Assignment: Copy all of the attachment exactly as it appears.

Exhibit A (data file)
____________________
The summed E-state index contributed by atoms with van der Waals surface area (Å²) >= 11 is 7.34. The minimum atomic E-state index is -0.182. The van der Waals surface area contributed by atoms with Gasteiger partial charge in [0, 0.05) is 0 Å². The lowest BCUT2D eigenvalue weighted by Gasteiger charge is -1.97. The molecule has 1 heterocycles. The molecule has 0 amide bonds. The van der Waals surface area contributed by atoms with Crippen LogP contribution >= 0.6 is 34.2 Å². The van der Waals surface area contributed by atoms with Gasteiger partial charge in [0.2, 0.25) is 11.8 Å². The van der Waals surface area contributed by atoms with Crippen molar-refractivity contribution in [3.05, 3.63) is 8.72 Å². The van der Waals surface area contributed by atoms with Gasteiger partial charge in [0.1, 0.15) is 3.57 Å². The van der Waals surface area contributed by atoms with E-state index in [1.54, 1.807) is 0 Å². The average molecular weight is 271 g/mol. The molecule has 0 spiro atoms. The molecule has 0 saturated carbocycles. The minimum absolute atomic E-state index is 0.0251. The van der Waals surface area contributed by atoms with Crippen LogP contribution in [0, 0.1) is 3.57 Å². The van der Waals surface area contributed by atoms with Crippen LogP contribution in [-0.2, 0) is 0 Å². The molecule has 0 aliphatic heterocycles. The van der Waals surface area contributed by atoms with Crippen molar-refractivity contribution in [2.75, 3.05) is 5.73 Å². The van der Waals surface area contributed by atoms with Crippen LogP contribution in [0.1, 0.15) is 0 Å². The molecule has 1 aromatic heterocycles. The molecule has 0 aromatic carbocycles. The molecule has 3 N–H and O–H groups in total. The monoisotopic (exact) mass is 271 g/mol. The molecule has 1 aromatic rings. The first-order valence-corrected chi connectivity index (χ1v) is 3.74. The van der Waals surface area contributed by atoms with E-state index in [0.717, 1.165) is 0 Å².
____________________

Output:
The summed E-state index contributed by atoms with van der Waals surface area (Å²) >= 11 is 7.34. The minimum atomic E-state index is -0.182. The van der Waals surface area contributed by atoms with Gasteiger partial charge in [0, 0.05) is 0 Å². The lowest BCUT2D eigenvalue weighted by Gasteiger charge is -1.97. The molecule has 1 heterocycles. The molecule has 0 amide bonds. The van der Waals surface area contributed by atoms with Crippen LogP contribution >= 0.6 is 34.2 Å². The van der Waals surface area contributed by atoms with Gasteiger partial charge in [0.2, 0.25) is 11.8 Å². The van der Waals surface area contributed by atoms with Crippen molar-refractivity contribution in [3.05, 3.63) is 8.72 Å². The van der Waals surface area contributed by atoms with Gasteiger partial charge in [0.1, 0.15) is 3.57 Å². The van der Waals surface area contributed by atoms with E-state index in [1.54, 1.807) is 0 Å². The average molecular weight is 271 g/mol. The molecule has 0 spiro atoms. The molecule has 0 saturated carbocycles. The minimum absolute atomic E-state index is 0.0251. The van der Waals surface area contributed by atoms with Crippen LogP contribution in [0, 0.1) is 3.57 Å². The van der Waals surface area contributed by atoms with Crippen LogP contribution in [-0.2, 0) is 0 Å². The molecule has 0 aliphatic heterocycles. The van der Waals surface area contributed by atoms with Crippen molar-refractivity contribution in [2.75, 3.05) is 5.73 Å². The van der Waals surface area contributed by atoms with Crippen LogP contribution in [0.1, 0.15) is 0 Å². The molecule has 1 aromatic heterocycles. The molecule has 0 aromatic carbocycles. The molecule has 3 N–H and O–H groups in total. The monoisotopic (exact) mass is 271 g/mol. The molecule has 1 aromatic rings. The first-order valence-corrected chi connectivity index (χ1v) is 3.74. The van der Waals surface area contributed by atoms with E-state index in [0.717, 1.165) is 0 Å².